I would first determine what requirements are needed from the library:
- Unicode support
- And so on..
With that determined you can then create configurations for each combination required by yourself or other library users.
When compiling and linking it is very important that you keep that libraries and executable consistent with respect to configurations used i.e. don't mix release & debug when linking.
I know on the Windows/VS platform this can cause subtle memory issues if debug & release libs are mixed within an executable.
As Brian has mentioned to Visual Studio it's best to use the Configuration Manager to setup how you want each configuration you require to be built.
For example our projects require the following configurations to be available depending on the executable being built.
The users of this particular project use the Configuration Manager to match their executable requirements with the project's available configurations.
Regarding the use of macros, they are used extensively in implementing compile time decisions for requirements like if the debug or release version of a function is to be linked. If you're using VS you can view the pre-processor definitions attribute to see how the various macros are defined e.g. _DEBUG _RELEASE, this is how the configuration controls whats compiled.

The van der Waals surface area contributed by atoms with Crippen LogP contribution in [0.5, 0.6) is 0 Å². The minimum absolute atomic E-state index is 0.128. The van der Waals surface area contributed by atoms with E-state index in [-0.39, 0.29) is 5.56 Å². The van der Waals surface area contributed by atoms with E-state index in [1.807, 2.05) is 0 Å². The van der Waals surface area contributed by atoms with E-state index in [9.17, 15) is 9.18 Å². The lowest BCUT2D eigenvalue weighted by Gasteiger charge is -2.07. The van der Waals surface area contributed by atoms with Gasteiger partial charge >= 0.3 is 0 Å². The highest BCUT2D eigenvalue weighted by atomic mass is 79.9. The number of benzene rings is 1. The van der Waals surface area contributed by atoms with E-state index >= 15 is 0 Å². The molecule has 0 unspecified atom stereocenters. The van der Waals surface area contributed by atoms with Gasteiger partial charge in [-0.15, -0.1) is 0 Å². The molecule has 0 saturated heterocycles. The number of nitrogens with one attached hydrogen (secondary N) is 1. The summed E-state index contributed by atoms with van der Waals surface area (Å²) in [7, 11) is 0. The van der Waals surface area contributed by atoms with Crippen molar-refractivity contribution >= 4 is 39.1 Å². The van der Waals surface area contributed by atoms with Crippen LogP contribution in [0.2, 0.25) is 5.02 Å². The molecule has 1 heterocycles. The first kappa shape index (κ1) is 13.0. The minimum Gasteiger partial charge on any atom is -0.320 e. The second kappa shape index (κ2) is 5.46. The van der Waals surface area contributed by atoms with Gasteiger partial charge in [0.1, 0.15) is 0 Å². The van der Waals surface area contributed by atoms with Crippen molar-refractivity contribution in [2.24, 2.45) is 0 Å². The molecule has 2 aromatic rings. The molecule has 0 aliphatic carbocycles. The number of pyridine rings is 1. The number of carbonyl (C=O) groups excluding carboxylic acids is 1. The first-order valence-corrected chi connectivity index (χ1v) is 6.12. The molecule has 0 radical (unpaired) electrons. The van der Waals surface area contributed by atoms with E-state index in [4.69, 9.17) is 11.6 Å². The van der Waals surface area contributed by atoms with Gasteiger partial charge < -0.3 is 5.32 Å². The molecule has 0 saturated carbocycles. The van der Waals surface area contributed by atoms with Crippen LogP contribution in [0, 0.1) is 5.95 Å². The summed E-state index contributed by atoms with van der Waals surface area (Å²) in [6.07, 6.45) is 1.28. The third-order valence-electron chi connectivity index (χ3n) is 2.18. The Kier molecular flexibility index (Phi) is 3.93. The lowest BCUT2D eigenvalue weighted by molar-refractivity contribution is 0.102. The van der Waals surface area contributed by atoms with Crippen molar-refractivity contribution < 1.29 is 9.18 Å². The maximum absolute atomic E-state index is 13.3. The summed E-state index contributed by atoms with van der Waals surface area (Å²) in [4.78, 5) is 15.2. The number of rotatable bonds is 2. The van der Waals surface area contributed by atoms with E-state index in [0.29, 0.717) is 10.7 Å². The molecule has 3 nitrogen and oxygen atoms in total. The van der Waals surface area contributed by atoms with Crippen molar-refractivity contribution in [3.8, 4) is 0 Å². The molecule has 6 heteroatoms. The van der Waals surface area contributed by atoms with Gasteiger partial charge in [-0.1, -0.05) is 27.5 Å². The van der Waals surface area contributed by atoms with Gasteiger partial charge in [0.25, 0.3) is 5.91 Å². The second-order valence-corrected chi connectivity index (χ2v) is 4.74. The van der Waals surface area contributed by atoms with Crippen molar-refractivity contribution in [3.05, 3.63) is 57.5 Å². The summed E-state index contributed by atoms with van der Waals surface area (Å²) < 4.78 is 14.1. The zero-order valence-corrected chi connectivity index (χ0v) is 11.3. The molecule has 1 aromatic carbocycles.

What platform are you using to compile/link your projects?
EDIT: Expanding on your updated comment..
If the Configuration Manager option is not available to you then I recommend using the following properties from the project:
- Linker->Additional Library Directories or Linker->Input
Use the macro
$(ConfigurationName) to link with the appropriate library configuration e.g. Debug/Release.
- Build Events or Custom Build Step configuration property
Execute a copy of the required library file(s) from the dependent project prior (or after) to the build occurring.
xcopy $(ProjectDir)\..\third-party-prj\$(ConfigurationName)\third-party.dll $(IntDir)
$(ProjectDir) will be substituted for the current project's location and causes the operation to occur relative to the current project.
$(ConfigurationName) will be substituted for the currently selected configuration (default is
Release) which allows the correct items to be copied depending on what configuration is being built currently.
If you use a regular naming convention for your project configurations it will help, as you can use the
$(ConfigurationName) macro, otherwise you can simply use a fixed string.